There are a few things I’ve always known about the world and my place in it. The sky is blue. My grandparents met in a prison camp for Japanese-Americans during WWII. I don’t remember the first time I was told their story: Tama was the camp librarian, and George would go in every day and check out big stacks of books he had zero intention of reading so he could flirt with her. They fell in love there, in that prison camp, against the backdrop of virulent racism.
When I decided to write a children’s book about them, I purposefully wrote a picture book, the format intended for our youngest students. I did this because I know that children can understand the full emotional complexity of my grandparents’ story. And I did it because I also knew kids needed to hear about perfectly legal, state-sanctioned violence at an early age. The book I wrote would become Love in the Library, illustrated by the incredibly talented Yas Imamura, and published in 2022 by Candlewick Press. It was a critical darling of its year, but sales were modest.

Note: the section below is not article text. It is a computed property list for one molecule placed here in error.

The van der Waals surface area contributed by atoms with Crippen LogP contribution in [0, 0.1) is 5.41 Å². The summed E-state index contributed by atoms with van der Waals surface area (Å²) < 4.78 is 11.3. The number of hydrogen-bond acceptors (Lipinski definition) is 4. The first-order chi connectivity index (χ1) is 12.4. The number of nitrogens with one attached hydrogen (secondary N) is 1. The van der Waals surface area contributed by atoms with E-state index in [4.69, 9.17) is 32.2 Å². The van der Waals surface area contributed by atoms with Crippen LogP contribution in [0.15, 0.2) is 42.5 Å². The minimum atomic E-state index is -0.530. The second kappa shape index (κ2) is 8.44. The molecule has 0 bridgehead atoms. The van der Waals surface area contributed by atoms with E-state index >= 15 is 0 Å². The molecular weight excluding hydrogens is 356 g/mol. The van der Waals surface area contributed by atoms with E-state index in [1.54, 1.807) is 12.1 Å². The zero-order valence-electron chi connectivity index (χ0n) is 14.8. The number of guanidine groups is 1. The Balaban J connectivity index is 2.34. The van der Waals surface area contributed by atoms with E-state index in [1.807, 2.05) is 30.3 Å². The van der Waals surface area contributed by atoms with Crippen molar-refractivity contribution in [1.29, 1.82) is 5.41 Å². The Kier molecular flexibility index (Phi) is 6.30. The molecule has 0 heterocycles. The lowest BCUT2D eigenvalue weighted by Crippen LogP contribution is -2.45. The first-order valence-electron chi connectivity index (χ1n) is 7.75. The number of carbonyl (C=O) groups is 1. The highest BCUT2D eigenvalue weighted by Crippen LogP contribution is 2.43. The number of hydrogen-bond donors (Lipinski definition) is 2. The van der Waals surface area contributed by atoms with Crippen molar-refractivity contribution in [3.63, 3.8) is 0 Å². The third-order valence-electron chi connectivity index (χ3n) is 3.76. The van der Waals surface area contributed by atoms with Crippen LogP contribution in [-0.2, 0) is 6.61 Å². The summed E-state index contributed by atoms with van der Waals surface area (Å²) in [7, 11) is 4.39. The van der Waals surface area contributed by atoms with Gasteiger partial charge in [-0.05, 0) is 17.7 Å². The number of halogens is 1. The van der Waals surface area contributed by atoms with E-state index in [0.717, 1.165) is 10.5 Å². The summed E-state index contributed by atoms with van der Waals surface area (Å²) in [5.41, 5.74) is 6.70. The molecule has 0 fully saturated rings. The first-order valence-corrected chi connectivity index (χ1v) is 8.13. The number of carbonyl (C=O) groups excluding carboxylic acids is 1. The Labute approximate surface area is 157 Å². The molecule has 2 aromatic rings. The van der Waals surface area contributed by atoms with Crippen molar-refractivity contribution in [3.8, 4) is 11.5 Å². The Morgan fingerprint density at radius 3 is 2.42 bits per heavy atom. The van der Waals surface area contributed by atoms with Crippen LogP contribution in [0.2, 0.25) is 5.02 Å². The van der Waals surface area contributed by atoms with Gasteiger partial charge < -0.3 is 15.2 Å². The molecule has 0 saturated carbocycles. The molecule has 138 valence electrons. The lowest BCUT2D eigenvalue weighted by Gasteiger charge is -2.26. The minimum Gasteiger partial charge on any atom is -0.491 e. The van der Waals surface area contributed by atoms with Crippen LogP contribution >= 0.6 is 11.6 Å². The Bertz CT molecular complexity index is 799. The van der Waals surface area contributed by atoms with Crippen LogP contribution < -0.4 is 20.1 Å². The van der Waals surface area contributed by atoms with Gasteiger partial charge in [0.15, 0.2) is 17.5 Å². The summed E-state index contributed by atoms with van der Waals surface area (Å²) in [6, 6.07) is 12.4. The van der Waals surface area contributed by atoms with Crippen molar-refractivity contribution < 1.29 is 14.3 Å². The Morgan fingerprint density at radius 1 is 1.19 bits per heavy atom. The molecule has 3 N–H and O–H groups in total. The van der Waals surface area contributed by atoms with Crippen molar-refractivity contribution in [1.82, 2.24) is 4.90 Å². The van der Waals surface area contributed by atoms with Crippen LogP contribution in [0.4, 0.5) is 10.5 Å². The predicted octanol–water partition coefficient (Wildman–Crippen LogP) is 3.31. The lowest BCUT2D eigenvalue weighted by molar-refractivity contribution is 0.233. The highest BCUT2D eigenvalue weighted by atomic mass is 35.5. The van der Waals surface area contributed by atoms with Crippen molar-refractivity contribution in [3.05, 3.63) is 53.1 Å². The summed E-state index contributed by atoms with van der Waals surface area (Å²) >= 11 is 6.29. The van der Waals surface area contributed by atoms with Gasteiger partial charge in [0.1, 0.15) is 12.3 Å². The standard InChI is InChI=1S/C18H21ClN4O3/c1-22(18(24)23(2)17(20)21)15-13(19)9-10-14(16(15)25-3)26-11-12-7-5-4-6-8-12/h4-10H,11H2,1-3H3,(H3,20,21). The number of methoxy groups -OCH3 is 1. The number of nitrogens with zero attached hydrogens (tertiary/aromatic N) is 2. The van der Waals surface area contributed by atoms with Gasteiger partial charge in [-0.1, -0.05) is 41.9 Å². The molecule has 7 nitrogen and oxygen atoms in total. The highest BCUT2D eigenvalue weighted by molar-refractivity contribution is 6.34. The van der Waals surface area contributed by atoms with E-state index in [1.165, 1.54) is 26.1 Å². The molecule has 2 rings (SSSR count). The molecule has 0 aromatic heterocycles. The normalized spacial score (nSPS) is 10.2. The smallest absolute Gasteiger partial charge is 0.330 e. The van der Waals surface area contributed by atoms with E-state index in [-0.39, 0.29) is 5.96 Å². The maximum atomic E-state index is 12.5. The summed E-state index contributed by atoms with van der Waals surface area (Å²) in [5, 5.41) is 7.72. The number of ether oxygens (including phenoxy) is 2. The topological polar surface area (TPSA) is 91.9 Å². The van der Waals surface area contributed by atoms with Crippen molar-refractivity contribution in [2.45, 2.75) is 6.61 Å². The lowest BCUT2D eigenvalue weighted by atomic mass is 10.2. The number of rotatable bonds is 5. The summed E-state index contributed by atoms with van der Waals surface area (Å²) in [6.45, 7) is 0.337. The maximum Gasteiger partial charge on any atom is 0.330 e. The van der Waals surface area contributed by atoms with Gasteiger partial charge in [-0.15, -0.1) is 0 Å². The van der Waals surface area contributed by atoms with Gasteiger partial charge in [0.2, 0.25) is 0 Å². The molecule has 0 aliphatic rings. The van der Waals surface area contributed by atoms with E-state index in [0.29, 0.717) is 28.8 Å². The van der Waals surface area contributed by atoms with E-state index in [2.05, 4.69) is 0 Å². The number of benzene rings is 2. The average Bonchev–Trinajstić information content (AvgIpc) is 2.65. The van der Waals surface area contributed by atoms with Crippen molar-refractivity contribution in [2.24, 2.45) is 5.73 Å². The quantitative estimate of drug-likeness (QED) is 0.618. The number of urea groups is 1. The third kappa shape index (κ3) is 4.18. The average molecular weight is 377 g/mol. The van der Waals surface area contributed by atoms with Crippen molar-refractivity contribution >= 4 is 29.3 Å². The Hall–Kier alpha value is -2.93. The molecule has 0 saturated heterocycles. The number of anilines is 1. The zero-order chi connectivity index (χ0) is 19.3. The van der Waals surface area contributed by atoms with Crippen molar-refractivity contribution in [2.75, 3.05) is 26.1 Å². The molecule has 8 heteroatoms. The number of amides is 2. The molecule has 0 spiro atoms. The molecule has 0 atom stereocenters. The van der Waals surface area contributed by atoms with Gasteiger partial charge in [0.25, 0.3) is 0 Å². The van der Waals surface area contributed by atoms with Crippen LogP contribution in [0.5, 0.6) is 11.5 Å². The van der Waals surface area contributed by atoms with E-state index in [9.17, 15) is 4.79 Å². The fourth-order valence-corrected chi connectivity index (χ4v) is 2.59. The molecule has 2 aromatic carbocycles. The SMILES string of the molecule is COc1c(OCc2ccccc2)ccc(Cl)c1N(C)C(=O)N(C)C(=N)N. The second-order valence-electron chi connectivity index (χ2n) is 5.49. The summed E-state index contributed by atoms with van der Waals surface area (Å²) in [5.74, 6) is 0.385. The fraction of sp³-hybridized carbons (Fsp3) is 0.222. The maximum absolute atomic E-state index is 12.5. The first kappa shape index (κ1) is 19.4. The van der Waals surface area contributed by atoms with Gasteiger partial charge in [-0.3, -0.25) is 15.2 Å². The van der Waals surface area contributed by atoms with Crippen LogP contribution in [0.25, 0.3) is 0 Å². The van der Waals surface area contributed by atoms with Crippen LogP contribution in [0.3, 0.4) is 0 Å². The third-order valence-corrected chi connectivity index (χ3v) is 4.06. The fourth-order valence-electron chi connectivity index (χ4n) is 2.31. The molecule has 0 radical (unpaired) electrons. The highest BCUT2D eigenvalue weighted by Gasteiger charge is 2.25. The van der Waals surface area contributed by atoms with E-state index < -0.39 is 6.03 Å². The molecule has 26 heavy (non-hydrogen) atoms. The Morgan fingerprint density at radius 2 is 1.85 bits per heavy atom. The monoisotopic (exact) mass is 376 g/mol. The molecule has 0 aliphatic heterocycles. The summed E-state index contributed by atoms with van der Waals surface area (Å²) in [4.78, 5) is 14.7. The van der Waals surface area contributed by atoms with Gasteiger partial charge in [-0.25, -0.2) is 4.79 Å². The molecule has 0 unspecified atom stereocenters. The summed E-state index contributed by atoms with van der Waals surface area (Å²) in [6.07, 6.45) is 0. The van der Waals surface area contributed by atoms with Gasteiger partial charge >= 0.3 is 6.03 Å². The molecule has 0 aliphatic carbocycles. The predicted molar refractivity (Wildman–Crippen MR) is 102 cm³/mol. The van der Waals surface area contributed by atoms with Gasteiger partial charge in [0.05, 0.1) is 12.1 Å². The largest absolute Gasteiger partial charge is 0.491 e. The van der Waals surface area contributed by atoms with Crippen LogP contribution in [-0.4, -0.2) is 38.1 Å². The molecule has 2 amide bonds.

So when I received word from my publisher that Scholastic—the biggest children’s publisher in the country, whose book clubs and education divisions have direct reach into classrooms all over the nation—wanted to license our book for an educational initiative, I was thrilled. But all of this was tempered almost immediately. The licensing opportunity was contingent on a cut being made to the book’s author’s note.